Iran’s navy has officially inducted the country’s largest military vessel into its fleet during a maritime missile drill at a time of heightened tensions with the US over its nuclear programme.
The indigenously-made forward base ship IRIS Makran, which is claimed to be ready to carry up to 5 helicopters, joined the fleet with another ship that’s capable of firing missiles.
The 228-metre (748-foot) long warship, previously an oiler , has been repurposed to supply logistical support, perform search and rescue missions, deploy Special Forces , replenish and transport supplies, offer medical assistance, and act as a base for fast boats.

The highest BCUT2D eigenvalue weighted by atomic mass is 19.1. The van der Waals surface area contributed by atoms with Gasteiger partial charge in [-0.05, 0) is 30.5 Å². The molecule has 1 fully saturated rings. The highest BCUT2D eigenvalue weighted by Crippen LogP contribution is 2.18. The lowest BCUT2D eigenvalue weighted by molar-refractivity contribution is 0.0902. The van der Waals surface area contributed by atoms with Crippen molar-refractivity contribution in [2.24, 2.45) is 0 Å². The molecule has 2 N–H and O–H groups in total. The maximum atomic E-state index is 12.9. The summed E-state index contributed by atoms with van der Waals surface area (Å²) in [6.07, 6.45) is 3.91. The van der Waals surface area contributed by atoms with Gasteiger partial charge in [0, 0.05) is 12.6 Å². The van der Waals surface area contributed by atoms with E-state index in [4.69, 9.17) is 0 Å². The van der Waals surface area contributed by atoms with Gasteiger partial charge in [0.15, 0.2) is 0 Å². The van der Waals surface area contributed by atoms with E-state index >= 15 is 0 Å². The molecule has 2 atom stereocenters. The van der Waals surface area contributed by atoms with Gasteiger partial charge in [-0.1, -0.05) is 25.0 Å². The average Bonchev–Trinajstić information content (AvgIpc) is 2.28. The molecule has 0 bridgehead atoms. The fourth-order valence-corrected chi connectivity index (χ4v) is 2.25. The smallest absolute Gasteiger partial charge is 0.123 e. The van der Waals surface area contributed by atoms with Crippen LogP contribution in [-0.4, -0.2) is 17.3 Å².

They will fire surface-to-surface cruise missiles within the sea, test out missiles from submarines, conduct Special Forces operations, and deploy unmanned aerial vehicles as a part of the two-day drill being conducted within the Sea of Oman.
“By organising this drill we will evaluate our ability to reply to potential threats from the enemy during a timely manner and improve our performance through addressing weaknesses and boosting strengths,” said Admiral Hamzeh Ali Kaviani, who acted as the spokesman for the drill.
The US and its regional allies, particularly Saudi Arabia and Israel, see Iran’s missile programme as a security threat with fears that Tehran might use its long-range missiles to hold nuclear warheads.
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